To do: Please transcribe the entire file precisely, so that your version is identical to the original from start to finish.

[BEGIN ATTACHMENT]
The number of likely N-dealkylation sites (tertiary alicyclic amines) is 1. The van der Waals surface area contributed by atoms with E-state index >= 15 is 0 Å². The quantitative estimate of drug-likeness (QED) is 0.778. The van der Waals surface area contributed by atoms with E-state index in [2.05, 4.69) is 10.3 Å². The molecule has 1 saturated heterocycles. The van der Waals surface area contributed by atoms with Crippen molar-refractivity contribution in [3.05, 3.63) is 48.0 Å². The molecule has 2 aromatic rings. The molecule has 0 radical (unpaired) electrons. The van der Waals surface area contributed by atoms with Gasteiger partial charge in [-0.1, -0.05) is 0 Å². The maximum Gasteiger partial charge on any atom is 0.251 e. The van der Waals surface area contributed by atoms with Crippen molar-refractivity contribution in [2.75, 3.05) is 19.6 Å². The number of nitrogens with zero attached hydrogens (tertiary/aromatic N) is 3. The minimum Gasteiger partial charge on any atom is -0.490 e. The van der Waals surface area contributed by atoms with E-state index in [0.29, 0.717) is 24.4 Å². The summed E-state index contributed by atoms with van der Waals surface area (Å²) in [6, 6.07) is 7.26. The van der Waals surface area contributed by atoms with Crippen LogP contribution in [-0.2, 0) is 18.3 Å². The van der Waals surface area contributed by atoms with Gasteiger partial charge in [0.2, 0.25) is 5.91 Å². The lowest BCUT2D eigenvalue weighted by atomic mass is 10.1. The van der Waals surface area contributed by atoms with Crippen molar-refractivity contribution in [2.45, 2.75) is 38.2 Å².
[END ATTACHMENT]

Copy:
The number of likely N-dealkylation sites (tertiary alicyclic amines) is 1. The van der Waals surface area contributed by atoms with E-state index >= 15 is 0 Å². The quantitative estimate of drug-likeness (QED) is 0.778. The van der Waals surface area contributed by atoms with E-state index in [2.05, 4.69) is 10.3 Å². The molecule has 1 saturated heterocycles. The van der Waals surface area contributed by atoms with Crippen molar-refractivity contribution in [3.05, 3.63) is 48.0 Å². The molecule has 2 aromatic rings. The molecule has 0 radical (unpaired) electrons. The van der Waals surface area contributed by atoms with Gasteiger partial charge in [-0.1, -0.05) is 0 Å². The maximum Gasteiger partial charge on any atom is 0.251 e. The van der Waals surface area contributed by atoms with Crippen molar-refractivity contribution in [2.75, 3.05) is 19.6 Å². The number of nitrogens with zero attached hydrogens (tertiary/aromatic N) is 3. The minimum Gasteiger partial charge on any atom is -0.490 e. The van der Waals surface area contributed by atoms with E-state index in [0.29, 0.717) is 24.4 Å². The summed E-state index contributed by atoms with van der Waals surface area (Å²) in [6, 6.07) is 7.26. The van der Waals surface area contributed by atoms with Crippen LogP contribution in [-0.2, 0) is 18.3 Å². The van der Waals surface area contributed by atoms with Gasteiger partial charge in [0.2, 0.25) is 5.91 Å². The lowest BCUT2D eigenvalue weighted by atomic mass is 10.1. The van der Waals surface area contributed by atoms with Crippen molar-refractivity contribution in [2.45, 2.75) is 38.2 Å².